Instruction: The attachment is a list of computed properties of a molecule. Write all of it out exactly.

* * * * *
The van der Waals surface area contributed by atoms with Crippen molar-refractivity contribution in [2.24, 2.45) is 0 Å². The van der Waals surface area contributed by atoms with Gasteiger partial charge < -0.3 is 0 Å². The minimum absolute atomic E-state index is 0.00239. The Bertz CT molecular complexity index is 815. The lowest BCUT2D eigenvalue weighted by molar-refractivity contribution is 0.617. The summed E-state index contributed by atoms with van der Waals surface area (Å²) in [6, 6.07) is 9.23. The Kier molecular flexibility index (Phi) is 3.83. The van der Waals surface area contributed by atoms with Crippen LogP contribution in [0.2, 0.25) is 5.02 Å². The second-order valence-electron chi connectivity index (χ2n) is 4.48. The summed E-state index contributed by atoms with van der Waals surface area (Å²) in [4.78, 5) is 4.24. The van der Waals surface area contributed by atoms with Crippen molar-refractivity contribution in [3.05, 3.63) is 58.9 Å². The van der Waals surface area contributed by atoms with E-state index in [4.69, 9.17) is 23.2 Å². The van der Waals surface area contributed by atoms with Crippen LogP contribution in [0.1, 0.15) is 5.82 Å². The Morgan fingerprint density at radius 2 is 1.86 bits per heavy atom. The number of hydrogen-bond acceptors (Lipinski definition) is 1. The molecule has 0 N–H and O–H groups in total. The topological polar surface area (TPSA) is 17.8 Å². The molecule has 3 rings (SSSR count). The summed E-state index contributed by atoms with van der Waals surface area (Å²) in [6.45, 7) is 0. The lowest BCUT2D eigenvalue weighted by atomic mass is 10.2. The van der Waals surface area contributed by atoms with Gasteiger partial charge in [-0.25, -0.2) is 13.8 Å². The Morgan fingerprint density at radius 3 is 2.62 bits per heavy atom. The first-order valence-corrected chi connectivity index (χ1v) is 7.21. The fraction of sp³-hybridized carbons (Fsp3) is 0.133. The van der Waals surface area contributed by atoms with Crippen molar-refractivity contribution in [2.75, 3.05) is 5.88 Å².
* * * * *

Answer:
The van der Waals surface area contributed by atoms with Crippen molar-refractivity contribution in [2.24, 2.45) is 0 Å². The van der Waals surface area contributed by atoms with Gasteiger partial charge < -0.3 is 0 Å². The minimum absolute atomic E-state index is 0.00239. The Bertz CT molecular complexity index is 815. The lowest BCUT2D eigenvalue weighted by molar-refractivity contribution is 0.617. The summed E-state index contributed by atoms with van der Waals surface area (Å²) in [6, 6.07) is 9.23. The Kier molecular flexibility index (Phi) is 3.83. The van der Waals surface area contributed by atoms with Crippen LogP contribution in [0.2, 0.25) is 5.02 Å². The second-order valence-electron chi connectivity index (χ2n) is 4.48. The summed E-state index contributed by atoms with van der Waals surface area (Å²) in [4.78, 5) is 4.24. The van der Waals surface area contributed by atoms with Crippen molar-refractivity contribution in [3.05, 3.63) is 58.9 Å². The van der Waals surface area contributed by atoms with E-state index in [4.69, 9.17) is 23.2 Å². The van der Waals surface area contributed by atoms with Crippen LogP contribution in [0.1, 0.15) is 5.82 Å². The Morgan fingerprint density at radius 2 is 1.86 bits per heavy atom. The number of hydrogen-bond acceptors (Lipinski definition) is 1. The molecule has 0 N–H and O–H groups in total. The topological polar surface area (TPSA) is 17.8 Å². The molecule has 3 rings (SSSR count). The summed E-state index contributed by atoms with van der Waals surface area (Å²) in [6.45, 7) is 0. The lowest BCUT2D eigenvalue weighted by atomic mass is 10.2. The van der Waals surface area contributed by atoms with Gasteiger partial charge in [-0.25, -0.2) is 13.8 Å². The Morgan fingerprint density at radius 3 is 2.62 bits per heavy atom. The first-order valence-corrected chi connectivity index (χ1v) is 7.21. The fraction of sp³-hybridized carbons (Fsp3) is 0.133. The van der Waals surface area contributed by atoms with Crippen molar-refractivity contribution in [2.75, 3.05) is 5.88 Å².